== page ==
10 Highest Paid Football Managers

    The man who speaks and complains more than any other manager in the world also gets paid better than the rest of ’em. Jose Mourinho leads a pack that included Roberto Mancini, Arsene Wenger, Alex Ferguson and Carlo Ancelotti as the highest paid football managers in the world, although his time with Real Madrid isn’t the best and most solid he’s ever had.

    Roberto Mancini, Manchester City – €5.9 Million

    Mancini, 48, has been the manager of Manchester City since midway through the 2009-2010 season, taking over for Mark Hughes. He has led them to the Champions League for the first time in club history and won the league title last season, but his disappointing UCL campaigns along with sometimes negative tactics he uses have made him quite often a pundit target for dismissal. He has won 58.4% of his matches with the club.

    Jose Antonio Camacho, China – €5.9 Million

    The 57 year old manager has coached the Spanish national team, Sevilla, Benfica and Real Madrid. He’s been making quite a nice living without the pressures of the La Liga since 2011, although he has failed to take the Chinese national team to the world cup in 2014.

    Tito Vilanova, Barcelona – €7 Million

    Tito Vilanova is flourishing in his first trip under the spotlight. Always known for being the assistant, Vilanova smoothly made the transition to becoming Pep’s heir at the Camp Nou, so far leading Barca to an undefeated campaign in the La Liga despite plenty of defensive and injury problems.

    Fabio Capello, Russia – €7.8 Million

    Capello doesn’t take small jobs; After coaching Milan, Real Madrid, Juventus, Roma and England, he took over the lucrative (since Roman Abramovich is funding it) job of Russia’s head coach, taking over for Dic Advocaat. So far, he’s having no problems leading them through the 2014 world cup qualifying campaign.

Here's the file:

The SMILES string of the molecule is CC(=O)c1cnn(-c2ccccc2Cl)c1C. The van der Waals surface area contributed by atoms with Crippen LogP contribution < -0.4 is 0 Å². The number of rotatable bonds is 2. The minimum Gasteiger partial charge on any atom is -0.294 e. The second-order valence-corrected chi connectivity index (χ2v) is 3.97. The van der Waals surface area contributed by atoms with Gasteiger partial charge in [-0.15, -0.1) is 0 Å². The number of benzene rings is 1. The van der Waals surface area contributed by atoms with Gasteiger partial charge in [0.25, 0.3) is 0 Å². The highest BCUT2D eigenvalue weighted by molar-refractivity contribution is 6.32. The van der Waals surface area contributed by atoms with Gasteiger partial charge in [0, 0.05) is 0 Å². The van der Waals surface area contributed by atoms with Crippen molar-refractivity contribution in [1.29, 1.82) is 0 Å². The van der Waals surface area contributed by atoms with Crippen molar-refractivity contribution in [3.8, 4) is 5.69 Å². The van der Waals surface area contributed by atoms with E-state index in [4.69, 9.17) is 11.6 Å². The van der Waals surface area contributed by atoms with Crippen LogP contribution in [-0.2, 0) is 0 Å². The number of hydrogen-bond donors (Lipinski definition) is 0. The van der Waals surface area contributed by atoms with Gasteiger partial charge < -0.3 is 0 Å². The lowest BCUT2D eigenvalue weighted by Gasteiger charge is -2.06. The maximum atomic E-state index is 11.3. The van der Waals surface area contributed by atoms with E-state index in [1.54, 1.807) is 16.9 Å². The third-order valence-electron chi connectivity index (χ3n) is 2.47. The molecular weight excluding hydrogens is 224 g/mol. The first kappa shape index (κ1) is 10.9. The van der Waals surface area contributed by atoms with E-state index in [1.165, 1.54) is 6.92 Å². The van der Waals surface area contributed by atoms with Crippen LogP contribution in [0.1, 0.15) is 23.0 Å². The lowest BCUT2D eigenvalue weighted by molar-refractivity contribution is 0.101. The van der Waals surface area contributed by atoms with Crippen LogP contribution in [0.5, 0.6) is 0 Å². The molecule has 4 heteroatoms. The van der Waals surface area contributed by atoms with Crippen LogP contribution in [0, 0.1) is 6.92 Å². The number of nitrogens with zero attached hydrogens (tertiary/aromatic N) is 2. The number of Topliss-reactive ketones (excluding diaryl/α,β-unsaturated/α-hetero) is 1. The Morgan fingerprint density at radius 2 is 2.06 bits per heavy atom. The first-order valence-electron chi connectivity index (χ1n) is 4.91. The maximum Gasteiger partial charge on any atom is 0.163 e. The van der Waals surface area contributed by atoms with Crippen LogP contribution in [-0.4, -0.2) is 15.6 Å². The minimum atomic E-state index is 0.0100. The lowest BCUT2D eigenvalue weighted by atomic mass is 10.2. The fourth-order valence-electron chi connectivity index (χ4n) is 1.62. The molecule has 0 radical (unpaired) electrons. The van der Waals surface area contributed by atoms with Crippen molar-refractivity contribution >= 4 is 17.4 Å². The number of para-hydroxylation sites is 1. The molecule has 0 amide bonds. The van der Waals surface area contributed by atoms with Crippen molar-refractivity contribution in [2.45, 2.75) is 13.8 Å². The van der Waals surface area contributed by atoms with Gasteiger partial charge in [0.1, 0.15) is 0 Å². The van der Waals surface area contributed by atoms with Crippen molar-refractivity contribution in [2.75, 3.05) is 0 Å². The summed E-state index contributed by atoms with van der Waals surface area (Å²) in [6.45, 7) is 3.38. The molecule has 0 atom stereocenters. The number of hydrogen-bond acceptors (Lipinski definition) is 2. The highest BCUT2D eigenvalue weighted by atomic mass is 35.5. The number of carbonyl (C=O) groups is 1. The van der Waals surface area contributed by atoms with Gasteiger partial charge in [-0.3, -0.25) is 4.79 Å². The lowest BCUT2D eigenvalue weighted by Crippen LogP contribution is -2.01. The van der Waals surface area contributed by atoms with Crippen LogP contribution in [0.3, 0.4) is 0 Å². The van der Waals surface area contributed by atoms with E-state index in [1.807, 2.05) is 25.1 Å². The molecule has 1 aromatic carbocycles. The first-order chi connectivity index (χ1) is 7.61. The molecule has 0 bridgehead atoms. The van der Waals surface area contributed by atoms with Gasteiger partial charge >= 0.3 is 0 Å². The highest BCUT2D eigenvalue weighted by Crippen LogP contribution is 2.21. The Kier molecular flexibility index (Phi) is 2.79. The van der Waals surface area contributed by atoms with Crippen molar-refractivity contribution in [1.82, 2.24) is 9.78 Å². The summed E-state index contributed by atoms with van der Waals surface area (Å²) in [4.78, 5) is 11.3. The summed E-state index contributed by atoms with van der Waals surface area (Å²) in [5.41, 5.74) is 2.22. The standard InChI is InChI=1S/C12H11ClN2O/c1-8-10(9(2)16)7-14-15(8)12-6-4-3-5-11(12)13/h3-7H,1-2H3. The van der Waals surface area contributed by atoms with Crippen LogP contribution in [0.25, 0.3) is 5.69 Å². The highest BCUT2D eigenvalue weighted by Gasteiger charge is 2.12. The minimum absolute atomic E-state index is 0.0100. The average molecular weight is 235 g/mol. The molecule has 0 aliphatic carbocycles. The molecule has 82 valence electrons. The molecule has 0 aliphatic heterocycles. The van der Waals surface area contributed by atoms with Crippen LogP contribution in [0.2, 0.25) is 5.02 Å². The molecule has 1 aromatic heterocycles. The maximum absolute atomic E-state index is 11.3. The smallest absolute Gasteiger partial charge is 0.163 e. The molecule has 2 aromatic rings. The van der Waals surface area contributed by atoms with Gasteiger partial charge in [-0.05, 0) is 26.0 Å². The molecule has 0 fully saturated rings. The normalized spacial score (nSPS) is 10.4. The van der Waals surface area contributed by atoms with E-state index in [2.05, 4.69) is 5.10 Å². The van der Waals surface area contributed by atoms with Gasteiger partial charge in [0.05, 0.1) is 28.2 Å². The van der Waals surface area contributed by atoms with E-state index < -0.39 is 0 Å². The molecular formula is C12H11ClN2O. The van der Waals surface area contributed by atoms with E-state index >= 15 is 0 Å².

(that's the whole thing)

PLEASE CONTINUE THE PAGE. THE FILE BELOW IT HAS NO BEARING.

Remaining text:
Guus Hiddink, Anzhi – €8.3 Million

    Is paying a manager so much make him a better one? Probably not, not when Hiddink, 66, is very close to saying goodbye to the managerial job after 30 years, in which he has won mainly with PSV, including six league titles and one European Cup. He might end it all with another league title in Russia.

    Arsene Wenger, Arsenal – €9.3 Million

    The days of Arsene Wenger being considered a football genius are long gone. These days he represents a glorified past and a disappointing present, failing to march Arsenal towards a league title since 2004 after winning three during his first 7 season. He’s also gotten much better at making excuses for his failures.

    Alex Ferguson, Manchester United – €9.4 Million

    Hard to find a manager who deserves to be paid this much more than Sir Alex. He’s been with Manchester United since 1986, but he’s been gobbling up titles since his days as the manager of Aberdeen. With United, it just got bigger and better, winning 12 league titles and two Champions League trophies, leading United to yet another title challenge this season.

    Marcello Lippi, Guangzhou Evergrande – €10 Million

    After the failure of the 2010 World Cup, Lippi had to get away as far as possible from Italy and Europe. In truth, he’s won everything possible with Juventus and Italy, one of the two managers with a Champions League and World Cup medal in his cabinet. He already won his first title in China, leading Guangzhou Evergrande to the Super League title in 2012.

    Carlo Ancelotti, PSG – €13.5 Million

    If you have a squad worth hundreds of millions, what’s a few unnecessary millions to your manager? Carlo Ancelotti missed out on the Ligue 1 title during his first try, coming in for no reason last year to replace a very successful but not big enough of a name Antoine Kombouaré. This year he’s doing a little bit better, in the UCL as well, thanks to some impressive juggernaut signings.

    Jose Mourinho, Real Madrid – €15.3 Million

    It fits that the biggest mouth in the world gets the most money. Jose Mourinho has won the Champions League with Porto and Inter; he’s now won league titles in Italy, Spain, England and Portugal. He complains, whines and wins, probably more than anyone else. Still, Real’s disappointing start to the season, despite his deflection attempts, isn’t going unnoticed.

    Images: Source